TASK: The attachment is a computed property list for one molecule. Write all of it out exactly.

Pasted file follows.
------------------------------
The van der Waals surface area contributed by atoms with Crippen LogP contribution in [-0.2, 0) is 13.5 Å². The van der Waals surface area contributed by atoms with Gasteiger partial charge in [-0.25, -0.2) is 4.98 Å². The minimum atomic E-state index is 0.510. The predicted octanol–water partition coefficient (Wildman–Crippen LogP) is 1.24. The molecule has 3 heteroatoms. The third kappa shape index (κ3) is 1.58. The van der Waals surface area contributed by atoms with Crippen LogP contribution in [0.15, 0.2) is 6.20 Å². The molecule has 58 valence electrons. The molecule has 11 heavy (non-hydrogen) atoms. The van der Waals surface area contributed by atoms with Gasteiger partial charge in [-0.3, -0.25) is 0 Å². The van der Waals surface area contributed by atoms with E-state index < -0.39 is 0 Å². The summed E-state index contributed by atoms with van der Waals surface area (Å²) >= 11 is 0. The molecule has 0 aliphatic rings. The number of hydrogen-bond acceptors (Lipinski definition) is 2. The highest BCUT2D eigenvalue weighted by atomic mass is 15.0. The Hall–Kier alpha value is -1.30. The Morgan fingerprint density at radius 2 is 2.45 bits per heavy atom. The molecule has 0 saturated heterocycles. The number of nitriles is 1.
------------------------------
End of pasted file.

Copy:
The van der Waals surface area contributed by atoms with Crippen LogP contribution in [-0.2, 0) is 13.5 Å². The van der Waals surface area contributed by atoms with Gasteiger partial charge in [-0.25, -0.2) is 4.98 Å². The minimum atomic E-state index is 0.510. The predicted octanol–water partition coefficient (Wildman–Crippen LogP) is 1.24. The molecule has 3 heteroatoms. The third kappa shape index (κ3) is 1.58. The van der Waals surface area contributed by atoms with Crippen LogP contribution in [0.15, 0.2) is 6.20 Å². The molecule has 58 valence electrons. The molecule has 11 heavy (non-hydrogen) atoms. The van der Waals surface area contributed by atoms with Gasteiger partial charge in [-0.3, -0.25) is 0 Å². The van der Waals surface area contributed by atoms with E-state index < -0.39 is 0 Å². The summed E-state index contributed by atoms with van der Waals surface area (Å²) >= 11 is 0. The molecule has 0 aliphatic rings. The number of hydrogen-bond acceptors (Lipinski definition) is 2. The highest BCUT2D eigenvalue weighted by atomic mass is 15.0. The Hall–Kier alpha value is -1.30. The Morgan fingerprint density at radius 2 is 2.45 bits per heavy atom. The molecule has 0 saturated heterocycles. The number of nitriles is 1.